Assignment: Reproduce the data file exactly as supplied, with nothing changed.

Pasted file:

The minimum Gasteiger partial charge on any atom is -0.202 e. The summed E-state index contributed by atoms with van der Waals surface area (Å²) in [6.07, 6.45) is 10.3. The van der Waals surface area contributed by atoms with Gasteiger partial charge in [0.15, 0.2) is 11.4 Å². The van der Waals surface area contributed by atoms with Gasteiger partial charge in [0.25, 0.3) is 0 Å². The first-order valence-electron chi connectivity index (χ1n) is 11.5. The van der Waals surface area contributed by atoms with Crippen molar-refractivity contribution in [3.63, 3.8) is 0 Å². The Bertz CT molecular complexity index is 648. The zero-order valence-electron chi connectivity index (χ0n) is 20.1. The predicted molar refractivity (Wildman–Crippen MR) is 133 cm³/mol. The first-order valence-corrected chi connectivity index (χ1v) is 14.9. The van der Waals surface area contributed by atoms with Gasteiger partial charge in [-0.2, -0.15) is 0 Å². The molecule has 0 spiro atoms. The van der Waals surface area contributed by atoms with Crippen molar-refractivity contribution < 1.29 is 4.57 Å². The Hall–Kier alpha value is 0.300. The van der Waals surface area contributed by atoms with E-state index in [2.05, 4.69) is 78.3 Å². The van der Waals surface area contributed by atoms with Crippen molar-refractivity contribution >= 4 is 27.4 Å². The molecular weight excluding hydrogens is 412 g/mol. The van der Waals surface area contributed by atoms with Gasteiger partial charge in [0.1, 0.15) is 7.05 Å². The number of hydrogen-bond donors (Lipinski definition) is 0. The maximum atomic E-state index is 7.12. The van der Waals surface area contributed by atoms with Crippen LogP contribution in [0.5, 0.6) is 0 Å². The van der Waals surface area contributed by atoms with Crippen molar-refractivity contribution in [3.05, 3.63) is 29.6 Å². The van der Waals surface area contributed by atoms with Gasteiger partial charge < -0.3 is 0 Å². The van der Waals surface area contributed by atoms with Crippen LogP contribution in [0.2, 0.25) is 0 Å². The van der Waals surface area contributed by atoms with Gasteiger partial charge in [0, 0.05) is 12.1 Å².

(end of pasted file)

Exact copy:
The minimum Gasteiger partial charge on any atom is -0.202 e. The summed E-state index contributed by atoms with van der Waals surface area (Å²) in [6.07, 6.45) is 10.3. The van der Waals surface area contributed by atoms with Gasteiger partial charge in [0.15, 0.2) is 11.4 Å². The van der Waals surface area contributed by atoms with Gasteiger partial charge in [0.25, 0.3) is 0 Å². The first-order valence-electron chi connectivity index (χ1n) is 11.5. The van der Waals surface area contributed by atoms with Crippen molar-refractivity contribution in [3.63, 3.8) is 0 Å². The Bertz CT molecular complexity index is 648. The zero-order valence-electron chi connectivity index (χ0n) is 20.1. The predicted molar refractivity (Wildman–Crippen MR) is 133 cm³/mol. The first-order valence-corrected chi connectivity index (χ1v) is 14.9. The van der Waals surface area contributed by atoms with Gasteiger partial charge in [-0.2, -0.15) is 0 Å². The molecule has 0 spiro atoms. The van der Waals surface area contributed by atoms with Crippen molar-refractivity contribution < 1.29 is 4.57 Å². The Hall–Kier alpha value is 0.300. The van der Waals surface area contributed by atoms with E-state index in [2.05, 4.69) is 78.3 Å². The van der Waals surface area contributed by atoms with Crippen molar-refractivity contribution >= 4 is 27.4 Å². The molecular weight excluding hydrogens is 412 g/mol. The van der Waals surface area contributed by atoms with Gasteiger partial charge in [0.1, 0.15) is 7.05 Å². The number of hydrogen-bond donors (Lipinski definition) is 0. The maximum atomic E-state index is 7.12. The van der Waals surface area contributed by atoms with Crippen LogP contribution in [0.5, 0.6) is 0 Å². The van der Waals surface area contributed by atoms with Crippen molar-refractivity contribution in [3.05, 3.63) is 29.6 Å². The van der Waals surface area contributed by atoms with Gasteiger partial charge < -0.3 is 0 Å². The van der Waals surface area contributed by atoms with Crippen LogP contribution in [0.2, 0.25) is 0 Å². The van der Waals surface area contributed by atoms with Gasteiger partial charge in [0, 0.05) is 12.1 Å².